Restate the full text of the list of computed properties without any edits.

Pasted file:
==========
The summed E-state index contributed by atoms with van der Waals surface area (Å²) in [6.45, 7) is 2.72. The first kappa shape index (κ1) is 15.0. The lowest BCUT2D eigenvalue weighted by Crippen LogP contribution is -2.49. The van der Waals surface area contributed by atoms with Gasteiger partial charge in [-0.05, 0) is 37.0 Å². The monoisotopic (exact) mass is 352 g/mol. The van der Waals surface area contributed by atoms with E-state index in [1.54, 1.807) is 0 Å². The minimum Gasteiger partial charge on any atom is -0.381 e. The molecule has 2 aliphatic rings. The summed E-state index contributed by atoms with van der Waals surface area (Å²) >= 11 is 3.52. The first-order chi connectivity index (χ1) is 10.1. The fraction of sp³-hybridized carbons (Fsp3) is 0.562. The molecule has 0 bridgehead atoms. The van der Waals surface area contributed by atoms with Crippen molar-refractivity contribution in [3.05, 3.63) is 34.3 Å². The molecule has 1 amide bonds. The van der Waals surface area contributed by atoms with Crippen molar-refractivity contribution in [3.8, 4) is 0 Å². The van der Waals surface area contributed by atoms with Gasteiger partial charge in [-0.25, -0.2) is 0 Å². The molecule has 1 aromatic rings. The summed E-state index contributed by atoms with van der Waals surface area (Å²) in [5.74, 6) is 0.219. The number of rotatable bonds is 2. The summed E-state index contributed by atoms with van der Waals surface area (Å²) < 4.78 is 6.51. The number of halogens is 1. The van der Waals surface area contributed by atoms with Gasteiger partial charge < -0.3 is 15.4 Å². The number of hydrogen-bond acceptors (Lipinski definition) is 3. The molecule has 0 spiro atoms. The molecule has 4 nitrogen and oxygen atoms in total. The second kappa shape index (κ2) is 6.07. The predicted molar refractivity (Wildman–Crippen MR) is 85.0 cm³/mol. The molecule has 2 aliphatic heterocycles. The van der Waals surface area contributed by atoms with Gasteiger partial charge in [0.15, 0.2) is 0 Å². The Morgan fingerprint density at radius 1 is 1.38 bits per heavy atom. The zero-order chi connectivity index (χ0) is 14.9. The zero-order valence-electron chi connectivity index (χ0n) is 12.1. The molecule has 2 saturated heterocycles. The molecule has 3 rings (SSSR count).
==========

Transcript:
The summed E-state index contributed by atoms with van der Waals surface area (Å²) in [6.45, 7) is 2.72. The first kappa shape index (κ1) is 15.0. The lowest BCUT2D eigenvalue weighted by Crippen LogP contribution is -2.49. The van der Waals surface area contributed by atoms with Gasteiger partial charge in [-0.05, 0) is 37.0 Å². The monoisotopic (exact) mass is 352 g/mol. The van der Waals surface area contributed by atoms with E-state index in [1.54, 1.807) is 0 Å². The minimum Gasteiger partial charge on any atom is -0.381 e. The molecule has 2 aliphatic rings. The summed E-state index contributed by atoms with van der Waals surface area (Å²) >= 11 is 3.52. The first-order chi connectivity index (χ1) is 10.1. The fraction of sp³-hybridized carbons (Fsp3) is 0.562. The molecule has 0 bridgehead atoms. The van der Waals surface area contributed by atoms with Crippen molar-refractivity contribution in [3.05, 3.63) is 34.3 Å². The molecule has 1 amide bonds. The van der Waals surface area contributed by atoms with Crippen molar-refractivity contribution in [3.8, 4) is 0 Å². The van der Waals surface area contributed by atoms with Gasteiger partial charge in [-0.25, -0.2) is 0 Å². The molecule has 1 aromatic rings. The summed E-state index contributed by atoms with van der Waals surface area (Å²) in [5.74, 6) is 0.219. The number of rotatable bonds is 2. The summed E-state index contributed by atoms with van der Waals surface area (Å²) < 4.78 is 6.51. The number of halogens is 1. The van der Waals surface area contributed by atoms with Gasteiger partial charge < -0.3 is 15.4 Å². The number of hydrogen-bond acceptors (Lipinski definition) is 3. The molecule has 0 spiro atoms. The molecule has 4 nitrogen and oxygen atoms in total. The second kappa shape index (κ2) is 6.07. The predicted molar refractivity (Wildman–Crippen MR) is 85.0 cm³/mol. The molecule has 2 aliphatic heterocycles. The van der Waals surface area contributed by atoms with Gasteiger partial charge in [0.15, 0.2) is 0 Å². The Morgan fingerprint density at radius 1 is 1.38 bits per heavy atom. The zero-order chi connectivity index (χ0) is 14.9. The zero-order valence-electron chi connectivity index (χ0n) is 12.1. The molecule has 2 saturated heterocycles. The molecule has 3 rings (SSSR count).